By his own admission, “American Idol” talent-show host Ryan Seacrest can’t act. He has yet to demonstrate any dancing or singing chops and is routinely bested by judge Simon Cowell in the wit department.
But as the Fox TV hit returns Jan. 17 for season five, Seacrest is among its biggest successes. With clout gained from the show, he struck a multimillion-dollar cable deal he sees as the cornerstone of a business styled on that of his own idol, Dick “American Bandstand” Clark.
If one affable host with boyish good looks and business acumen could parlay a TV hosting job into a thriving production company, why can’t another one — and this time in a sprawling new media world with more opportunities for an ambitious guy.
Fame can be enriching for the ego and bank account but has a limited shelf life. Ryan Seacrest Productions, on the other hand, has the hopeful ring of durability and real financial heft. As with, say, dick clark productions, erstwhile supplier to TV networks of movies, awards shows and more.
“When you’re hired to present a show or be on the show, you’re hired help. How long can that really last? You never know,” Seacrest, 31, told The Associated Press. “I want to show up, I want to work hard, I want to build something I have for a long time.”
That dream recently got a big push from E! Entertainment Television, which signed a three-deal aimed at giving the channel the “true star” it was lacking, said Ted Harbert, president and chief executive officer of E! Networks. It’s the biggest E! contract since Howard Stern’s more than a decade ago.
Harbert is happy to sing Seacrest’s praises as a consummate broadcaster with skills honed on radio (the national “American Top 40” and his morning show on Los Angeles station 102.7 KIIS FM) and live TV (a fill-in for CNN’s Larry King, along with “American Idol.”)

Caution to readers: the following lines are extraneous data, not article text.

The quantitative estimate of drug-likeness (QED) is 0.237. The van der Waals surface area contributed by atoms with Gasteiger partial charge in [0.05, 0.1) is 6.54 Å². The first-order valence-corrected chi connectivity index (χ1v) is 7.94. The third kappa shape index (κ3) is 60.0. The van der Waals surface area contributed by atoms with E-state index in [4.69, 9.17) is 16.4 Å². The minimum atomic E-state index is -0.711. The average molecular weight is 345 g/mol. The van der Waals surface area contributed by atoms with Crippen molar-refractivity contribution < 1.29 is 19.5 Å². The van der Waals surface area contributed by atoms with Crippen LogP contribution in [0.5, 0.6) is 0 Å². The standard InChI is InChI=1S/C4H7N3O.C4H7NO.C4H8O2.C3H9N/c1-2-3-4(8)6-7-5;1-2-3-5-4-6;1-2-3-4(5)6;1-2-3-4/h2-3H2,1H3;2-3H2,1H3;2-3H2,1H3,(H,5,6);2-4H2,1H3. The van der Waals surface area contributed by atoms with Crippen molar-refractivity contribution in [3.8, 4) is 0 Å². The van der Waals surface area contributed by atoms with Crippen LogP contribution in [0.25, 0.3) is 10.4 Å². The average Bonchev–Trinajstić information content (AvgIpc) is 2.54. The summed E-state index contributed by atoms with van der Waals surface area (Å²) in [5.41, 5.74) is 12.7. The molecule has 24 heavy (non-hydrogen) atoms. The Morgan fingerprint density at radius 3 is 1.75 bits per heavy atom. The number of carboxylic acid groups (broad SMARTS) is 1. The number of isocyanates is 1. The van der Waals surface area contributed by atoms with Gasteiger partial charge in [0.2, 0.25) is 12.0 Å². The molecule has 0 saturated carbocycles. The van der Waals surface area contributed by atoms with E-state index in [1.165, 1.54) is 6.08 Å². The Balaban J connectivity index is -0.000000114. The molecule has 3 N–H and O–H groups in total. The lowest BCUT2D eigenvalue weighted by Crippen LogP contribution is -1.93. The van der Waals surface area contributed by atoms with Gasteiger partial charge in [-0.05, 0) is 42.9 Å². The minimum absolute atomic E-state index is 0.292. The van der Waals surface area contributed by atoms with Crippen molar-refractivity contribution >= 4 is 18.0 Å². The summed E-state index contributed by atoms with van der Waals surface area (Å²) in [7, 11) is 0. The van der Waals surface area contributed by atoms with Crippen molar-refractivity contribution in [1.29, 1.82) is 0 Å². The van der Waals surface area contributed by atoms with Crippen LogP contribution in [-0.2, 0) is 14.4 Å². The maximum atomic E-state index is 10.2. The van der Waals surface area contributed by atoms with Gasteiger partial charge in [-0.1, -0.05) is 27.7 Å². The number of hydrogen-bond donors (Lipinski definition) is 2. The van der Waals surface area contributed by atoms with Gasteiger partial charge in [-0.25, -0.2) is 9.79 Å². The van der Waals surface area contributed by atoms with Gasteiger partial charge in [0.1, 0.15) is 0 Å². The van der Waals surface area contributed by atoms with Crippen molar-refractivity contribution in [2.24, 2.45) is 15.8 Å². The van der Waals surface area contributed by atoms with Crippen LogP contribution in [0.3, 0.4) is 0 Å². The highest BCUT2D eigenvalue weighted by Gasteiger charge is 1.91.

Seacrest’s Rockin’ Eve?Seacrest, Harbert said, is ready to step in as “America’s host” when Clark, 76, decides to retire. The two appeared together on ABC’s “New Year’s Rockin’ Eve” (Clark’s first time on TV since his 2004 stroke), produced by their respective companies and ABC.
Ask Harbert about Seacrest’s business savvy and his already admiring tone swells.
“That’s the right angle,” he responds. “He’s pretty impressive in that category, and I didn’t know that side of him.”
Harbert was educated during their contract talks, which proved to be a 1980s flashback. An executive at ABC then and working under old federal rules sharply limiting network ownership of shows, Harbert negotiated to air the American Music Awards and other Clark-produced fare.
“Over the years, every time we see each other, we laugh about the heat of the negotiations,” said Harbert. “I had deals with Dick but I never owned his production company. Frankly, that’s one of the reasons I did this (with Seacrest). I don’t want Ryan on the outside where I have to negotiate with him ... at least for another three or four years.”
Seacrest, he said, drove a hard bargain. The agreement calls for him to host and produce awards coverage on E!, to serve as managing editor and lead anchor for “E! News” and to produce other specials and series, including shows for other networks or channels.
Harbert declined to comment on reports that the E! deal is valued at $21 million, including construction of a studio.